Koh Samui caters to all budgets

Koh Samui caters to all budgets

The beach ... Koh Samui isn't just for young backpackers.

The beach ... Koh Samui isn't just for young backpackers. Photo: Austin Bush/Lonely Planet

James Shrimpton finds that Thailand's popular island isn't just for young fans of The Beach.

Shattering the calm of a warm afternoon in the Samui township of Lamai, two vans prowl the streets with loudpeakers espousing the delights of two beach parties organised by the rival Ark and Reggae clubs, promising music and fun lasting until 2am.

It's a reminder that while Koh Samui in recent years has climbed to the top end of Thailand's tourism market, it still caters to the backpackers and budget travellers who in the 1970s first "discovered" the then-undeveloped island, on the Gulf of Thailand 700km south of Bangkok.

Non-fancy accommodation is still available around Samui from around 400 baht ($A14) a night, but on and around the cliffs overlooking the sea is now a growing warren of resorts with matchless views, five-star furnishings, exquisite cuisines and infinity swimming pools - at umpteen times the cost.

And these deluxe havens of privacy are attracting more and more attention from the ranks of the rich and famous.

American singer Britney Spears was reported staying at one of the newer resorts during our recent visit, and we were told that British soccer star David Beckham has invested in a million-dollar villa here.

We took a look at half-a-dozen of them and stayed a couple of nights at two: the Baan Taling Ngam Resort and Spa (70 villas, suites and rooms) on an old coconut plantation on the west or so-called Virgin Coast, and the Silavadee Pool Spa Resort (55 villas, suites and rooms) near Lemai in the southeast.

Both have spacious reception areas atop cliffs 110m or so above the Gulf, and both use golf carts to ferry guests from their tiered rooms to the white-sand beaches below, from which boats can take them on excursions to small offshore islands for exploration, swimming and snorkelling.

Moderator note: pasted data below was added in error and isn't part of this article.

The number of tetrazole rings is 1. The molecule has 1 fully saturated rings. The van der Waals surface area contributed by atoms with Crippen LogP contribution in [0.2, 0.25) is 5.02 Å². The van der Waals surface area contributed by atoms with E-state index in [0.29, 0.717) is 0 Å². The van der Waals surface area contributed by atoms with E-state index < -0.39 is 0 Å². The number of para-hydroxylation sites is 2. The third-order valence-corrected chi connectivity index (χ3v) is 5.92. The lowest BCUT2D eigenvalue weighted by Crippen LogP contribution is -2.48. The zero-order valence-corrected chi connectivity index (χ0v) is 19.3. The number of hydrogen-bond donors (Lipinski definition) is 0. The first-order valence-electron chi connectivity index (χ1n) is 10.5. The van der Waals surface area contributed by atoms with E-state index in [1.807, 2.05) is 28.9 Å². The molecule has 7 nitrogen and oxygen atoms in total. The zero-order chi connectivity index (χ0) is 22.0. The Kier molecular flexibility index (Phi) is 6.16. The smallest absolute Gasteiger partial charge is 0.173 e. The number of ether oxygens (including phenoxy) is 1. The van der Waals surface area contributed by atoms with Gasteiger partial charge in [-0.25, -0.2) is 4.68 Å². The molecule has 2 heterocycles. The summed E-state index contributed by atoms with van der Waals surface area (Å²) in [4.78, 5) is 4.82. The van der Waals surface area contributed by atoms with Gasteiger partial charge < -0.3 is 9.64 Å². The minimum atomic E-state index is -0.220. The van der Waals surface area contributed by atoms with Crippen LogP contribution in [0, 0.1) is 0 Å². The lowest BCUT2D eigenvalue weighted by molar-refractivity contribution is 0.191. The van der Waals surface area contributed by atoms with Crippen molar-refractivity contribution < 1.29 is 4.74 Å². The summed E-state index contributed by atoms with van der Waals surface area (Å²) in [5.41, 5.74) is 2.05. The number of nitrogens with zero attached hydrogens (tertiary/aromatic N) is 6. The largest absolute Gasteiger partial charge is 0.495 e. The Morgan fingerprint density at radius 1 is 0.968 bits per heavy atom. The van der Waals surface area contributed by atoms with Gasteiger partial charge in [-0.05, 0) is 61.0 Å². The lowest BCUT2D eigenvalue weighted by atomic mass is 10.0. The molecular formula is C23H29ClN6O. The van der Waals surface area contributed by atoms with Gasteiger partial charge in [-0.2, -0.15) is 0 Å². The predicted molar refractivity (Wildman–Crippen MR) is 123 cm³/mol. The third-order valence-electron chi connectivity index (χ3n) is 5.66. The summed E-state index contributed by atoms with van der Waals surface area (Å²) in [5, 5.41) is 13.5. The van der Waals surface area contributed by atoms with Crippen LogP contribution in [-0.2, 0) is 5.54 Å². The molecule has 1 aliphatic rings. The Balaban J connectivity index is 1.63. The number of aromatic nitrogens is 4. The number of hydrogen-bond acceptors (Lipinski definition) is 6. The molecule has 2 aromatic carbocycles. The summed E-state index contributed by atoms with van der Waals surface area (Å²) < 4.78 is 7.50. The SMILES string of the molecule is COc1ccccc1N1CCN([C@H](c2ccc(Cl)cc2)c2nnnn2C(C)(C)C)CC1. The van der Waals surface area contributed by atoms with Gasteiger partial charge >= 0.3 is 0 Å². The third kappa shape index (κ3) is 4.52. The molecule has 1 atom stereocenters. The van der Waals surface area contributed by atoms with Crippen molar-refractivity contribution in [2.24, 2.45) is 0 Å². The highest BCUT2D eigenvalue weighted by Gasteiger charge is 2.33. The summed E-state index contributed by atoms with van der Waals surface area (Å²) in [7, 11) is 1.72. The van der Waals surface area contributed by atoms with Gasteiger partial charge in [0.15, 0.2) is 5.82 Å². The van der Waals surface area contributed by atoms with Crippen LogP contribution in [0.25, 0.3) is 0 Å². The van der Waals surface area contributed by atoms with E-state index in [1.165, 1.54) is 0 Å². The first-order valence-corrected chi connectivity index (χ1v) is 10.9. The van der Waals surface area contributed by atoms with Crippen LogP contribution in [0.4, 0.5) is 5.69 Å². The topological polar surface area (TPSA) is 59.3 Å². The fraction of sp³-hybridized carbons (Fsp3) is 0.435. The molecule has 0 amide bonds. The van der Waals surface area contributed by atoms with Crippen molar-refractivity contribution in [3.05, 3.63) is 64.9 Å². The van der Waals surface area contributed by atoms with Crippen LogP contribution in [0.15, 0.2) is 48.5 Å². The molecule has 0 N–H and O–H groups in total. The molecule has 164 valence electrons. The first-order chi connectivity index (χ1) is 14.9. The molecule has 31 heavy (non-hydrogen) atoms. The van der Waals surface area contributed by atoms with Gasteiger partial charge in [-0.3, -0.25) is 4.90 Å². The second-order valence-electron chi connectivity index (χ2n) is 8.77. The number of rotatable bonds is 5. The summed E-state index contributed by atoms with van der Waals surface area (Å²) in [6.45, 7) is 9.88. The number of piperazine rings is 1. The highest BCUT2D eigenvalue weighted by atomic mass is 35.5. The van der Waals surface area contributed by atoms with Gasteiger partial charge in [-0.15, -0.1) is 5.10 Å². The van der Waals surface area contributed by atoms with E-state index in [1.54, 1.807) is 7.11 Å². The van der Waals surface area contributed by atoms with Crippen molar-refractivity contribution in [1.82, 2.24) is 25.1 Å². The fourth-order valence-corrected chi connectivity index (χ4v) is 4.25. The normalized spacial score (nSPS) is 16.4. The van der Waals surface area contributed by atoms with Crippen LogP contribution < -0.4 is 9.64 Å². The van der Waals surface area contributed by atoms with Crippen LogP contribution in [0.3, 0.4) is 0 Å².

The immaculately-furnished guest rooms all have stunning sea views, as do diners in the outdoors/indoors restaurants.

Samui itself is Thailand's third largest island with an area of 228.7 square kilometres, roughly the same shape as Tasmania but about 300 times smaller.

Weather is tropically warm all year, with an average high of 30 degrees Celsius; September and October are the rainy months.

Tourism has become the number-one industry on Koh Sumai.

First settled some 1500 years ago by fishermen from the Malay peninsula, the island was known as a grower and exporter of Kapok cotton and coconut products before the backpackers began arriving 25 years ago.

A trickle soon became a stream as mostly young persons from Britain and elsewhere came to enjoy cheap holidays in the sun - not totally unlike (at least geographically) the island of Phi Phi Le featured in the Leonardo DiCaprio movie The Beach, released in 2000.

The stream became a flood in the 1990s as the choice of resorts grew, enjoyed by holidaymakers of all ages from Europe, Australia,in Asia and North America.

Around the most popular beach areas grew the townships of Chaweng, Lemai, Taling Ngam and the capital, Nathon.

They now bustle with customers of the many 7/11 mini-supermarkets, ready-in-two-days tailors, clothing and souvenir shops, restaurants, Thai massage houses, banks and travel companies, plus a couple of smart shopping malls.

The island's airport, which itself looks more like a tropical resort, opened in 1989 and ending reliance on ferries from the mainland; it was upgraded in 2004-05 to allow for up to three million passengers a year.

"Koh Samui grew up, and so did tourism here," says general manager Nigel Tovey of the Baan Taling Gnam resort, which underwent multi-million-baht upgrades last year.

Among attractions were "hundreds of untouched beaches and high-quality resorts with great food prepared by top-class international chefs," he added, rating Koh Samui in this respect, at least the equal of the much larger island of Phuket.

Most hotels have gyms for exercise as well as spas, for speciality Thai and other massages.

The island also offers a variety of other sports along with the boat tr

Source: http://www.smh.com.au/travel/top-to-bottom-koh-samui-caters-to-all-budgets-20090921-fxm5.html